Anyway, this transaction was taking a long time and I started to conclude that all this high finance could have been more promptly transacted inside the bank with a human teller rather than outside with his car, my car, and now a third car that had pulled in behind me, idling and needlessly despoiling our air. The bile began to rise to my throat. Just at that moment, the car pulled away from the ATM. So now it was my turn and I was determined to conduct my business with all the alacrity and economy of motion of an Indy-500 pitstop. This would render me a hero to the guy behind me. I hummed my ready card into the machine, banged my PIN into the keypad, and was greeted with the message: "THIS MACHINE CANNOT DISPENSE CASH AT THIS TIME."

The failure of the machine accounted for at most twenty percent of my blood pressure rise. Stuff happens, right? But having to wait behind someone conducting a protracted transaction should be avoidable. It never would happen to begin with if ATMs had not evolved beyond their useful purpose as cash dispensers.

My modest proposal is that banks install cash-dispensing-only machines to augment the all-purpose ATMs that I will promise never to use. I realize that this may be problematic in terms of real estate occupied by the ATMs and any drive-up teller lanes but I don't care. Figure it out and get it done.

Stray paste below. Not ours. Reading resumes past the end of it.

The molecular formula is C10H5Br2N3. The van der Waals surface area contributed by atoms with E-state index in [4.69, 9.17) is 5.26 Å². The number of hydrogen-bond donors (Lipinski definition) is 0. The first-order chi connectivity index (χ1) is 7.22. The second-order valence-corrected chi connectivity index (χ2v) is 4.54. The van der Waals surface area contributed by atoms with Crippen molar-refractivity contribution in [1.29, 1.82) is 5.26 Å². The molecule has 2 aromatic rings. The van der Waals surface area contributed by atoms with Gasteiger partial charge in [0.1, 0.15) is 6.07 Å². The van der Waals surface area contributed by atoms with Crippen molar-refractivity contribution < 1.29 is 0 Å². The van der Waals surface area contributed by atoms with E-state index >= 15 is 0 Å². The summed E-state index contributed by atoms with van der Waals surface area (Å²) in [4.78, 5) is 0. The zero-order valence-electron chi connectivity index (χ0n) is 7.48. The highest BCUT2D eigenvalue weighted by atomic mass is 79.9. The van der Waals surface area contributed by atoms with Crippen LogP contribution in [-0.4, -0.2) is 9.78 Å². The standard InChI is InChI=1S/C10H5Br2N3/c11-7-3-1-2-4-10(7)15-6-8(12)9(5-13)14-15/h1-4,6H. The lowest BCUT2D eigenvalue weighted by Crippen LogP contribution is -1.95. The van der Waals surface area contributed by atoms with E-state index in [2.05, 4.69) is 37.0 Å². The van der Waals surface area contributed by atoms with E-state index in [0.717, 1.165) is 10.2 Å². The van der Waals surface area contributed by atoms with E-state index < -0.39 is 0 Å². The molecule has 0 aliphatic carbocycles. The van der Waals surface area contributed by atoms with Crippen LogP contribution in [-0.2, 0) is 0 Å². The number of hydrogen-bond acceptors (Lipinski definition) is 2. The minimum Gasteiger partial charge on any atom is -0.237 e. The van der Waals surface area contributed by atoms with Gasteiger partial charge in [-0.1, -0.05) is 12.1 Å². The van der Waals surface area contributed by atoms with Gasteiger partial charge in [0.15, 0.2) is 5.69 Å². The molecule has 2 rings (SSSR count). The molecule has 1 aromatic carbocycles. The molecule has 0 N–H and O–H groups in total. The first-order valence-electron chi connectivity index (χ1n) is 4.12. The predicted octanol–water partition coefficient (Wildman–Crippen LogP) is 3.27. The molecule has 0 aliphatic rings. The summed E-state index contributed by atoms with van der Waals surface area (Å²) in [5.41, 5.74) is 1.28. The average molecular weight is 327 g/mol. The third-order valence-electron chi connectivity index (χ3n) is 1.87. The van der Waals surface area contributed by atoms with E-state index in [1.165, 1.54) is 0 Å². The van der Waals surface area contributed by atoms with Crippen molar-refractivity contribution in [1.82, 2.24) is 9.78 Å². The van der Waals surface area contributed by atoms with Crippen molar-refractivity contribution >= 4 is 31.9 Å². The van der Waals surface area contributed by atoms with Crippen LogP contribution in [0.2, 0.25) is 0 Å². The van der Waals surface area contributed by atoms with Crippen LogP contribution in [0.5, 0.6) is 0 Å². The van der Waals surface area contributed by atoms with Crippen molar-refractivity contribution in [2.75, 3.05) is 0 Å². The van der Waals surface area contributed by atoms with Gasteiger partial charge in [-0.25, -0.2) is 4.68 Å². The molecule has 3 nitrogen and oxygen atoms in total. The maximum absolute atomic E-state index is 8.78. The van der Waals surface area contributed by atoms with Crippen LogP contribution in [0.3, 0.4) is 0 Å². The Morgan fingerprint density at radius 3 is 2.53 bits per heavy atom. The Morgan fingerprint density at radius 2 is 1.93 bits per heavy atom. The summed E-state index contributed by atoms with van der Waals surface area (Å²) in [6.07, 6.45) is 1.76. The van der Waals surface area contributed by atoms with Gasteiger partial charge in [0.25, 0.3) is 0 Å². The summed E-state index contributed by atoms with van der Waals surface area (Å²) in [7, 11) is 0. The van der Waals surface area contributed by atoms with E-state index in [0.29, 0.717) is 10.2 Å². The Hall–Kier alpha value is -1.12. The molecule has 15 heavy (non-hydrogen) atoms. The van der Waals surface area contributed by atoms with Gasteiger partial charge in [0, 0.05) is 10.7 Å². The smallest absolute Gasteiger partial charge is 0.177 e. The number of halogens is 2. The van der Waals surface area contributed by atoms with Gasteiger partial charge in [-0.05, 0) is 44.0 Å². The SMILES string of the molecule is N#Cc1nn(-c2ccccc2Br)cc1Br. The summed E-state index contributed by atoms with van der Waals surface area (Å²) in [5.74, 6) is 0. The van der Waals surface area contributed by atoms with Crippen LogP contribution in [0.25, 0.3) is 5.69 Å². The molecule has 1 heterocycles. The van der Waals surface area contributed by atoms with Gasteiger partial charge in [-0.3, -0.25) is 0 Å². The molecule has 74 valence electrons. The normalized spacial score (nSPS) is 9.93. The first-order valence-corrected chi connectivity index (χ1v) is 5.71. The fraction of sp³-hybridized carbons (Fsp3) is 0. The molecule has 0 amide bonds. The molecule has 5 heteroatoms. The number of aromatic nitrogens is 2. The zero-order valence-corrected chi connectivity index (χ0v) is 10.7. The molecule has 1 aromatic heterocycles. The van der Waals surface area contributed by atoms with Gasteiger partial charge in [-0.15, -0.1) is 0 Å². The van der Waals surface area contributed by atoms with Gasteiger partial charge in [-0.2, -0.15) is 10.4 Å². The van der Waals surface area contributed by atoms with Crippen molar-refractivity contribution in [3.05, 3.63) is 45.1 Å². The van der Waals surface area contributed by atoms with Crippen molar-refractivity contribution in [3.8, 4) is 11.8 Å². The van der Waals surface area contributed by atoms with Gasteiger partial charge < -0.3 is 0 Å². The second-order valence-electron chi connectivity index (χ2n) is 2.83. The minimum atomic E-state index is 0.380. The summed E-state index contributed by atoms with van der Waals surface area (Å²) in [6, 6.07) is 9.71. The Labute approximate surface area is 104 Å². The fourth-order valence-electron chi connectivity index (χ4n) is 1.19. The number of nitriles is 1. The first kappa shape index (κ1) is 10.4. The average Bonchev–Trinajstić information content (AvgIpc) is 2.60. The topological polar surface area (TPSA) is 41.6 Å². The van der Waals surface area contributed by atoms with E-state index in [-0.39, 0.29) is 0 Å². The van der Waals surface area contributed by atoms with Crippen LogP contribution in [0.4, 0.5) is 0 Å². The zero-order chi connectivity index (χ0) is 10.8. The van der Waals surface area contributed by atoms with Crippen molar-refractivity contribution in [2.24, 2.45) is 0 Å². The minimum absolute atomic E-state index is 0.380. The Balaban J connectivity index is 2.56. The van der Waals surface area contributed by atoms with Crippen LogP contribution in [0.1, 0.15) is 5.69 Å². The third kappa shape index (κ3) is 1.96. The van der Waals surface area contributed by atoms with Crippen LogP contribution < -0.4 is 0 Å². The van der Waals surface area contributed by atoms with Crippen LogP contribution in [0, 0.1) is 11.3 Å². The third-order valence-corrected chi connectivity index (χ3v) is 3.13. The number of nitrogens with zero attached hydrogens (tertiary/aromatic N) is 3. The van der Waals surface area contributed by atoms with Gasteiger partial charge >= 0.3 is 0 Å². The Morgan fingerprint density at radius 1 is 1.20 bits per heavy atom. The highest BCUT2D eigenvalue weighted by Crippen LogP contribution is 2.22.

13 May, 2013

What technologies will near-term new cars feature?

Looks like $80K and up Tesla's notwithstanding, the internal combustion engine will stick around for some time, especially when one considers hybrids.

Pure electric autos have to get a credible 300 mile range (like a real car) and crack the recharge time problem. I can pump 300 miles worth of oomph into my GTO (which has a hearty thirst) in about three minutes, versus half a day for moving electrons around. I'm not saying this won't happen, but it will take some time and investment. Investment in technology for quick-charge batteries and in infrastructure for more ubiquitous charging stations. One option would be an industry-standard battery pack that could be robotically swapped out in minutes. Speaking of industry standards, a "universal" charger and charge control interface is mandatory as an enabler for widespread acceptance of electric cars. Possibly more so than price (within reasonable limits of course).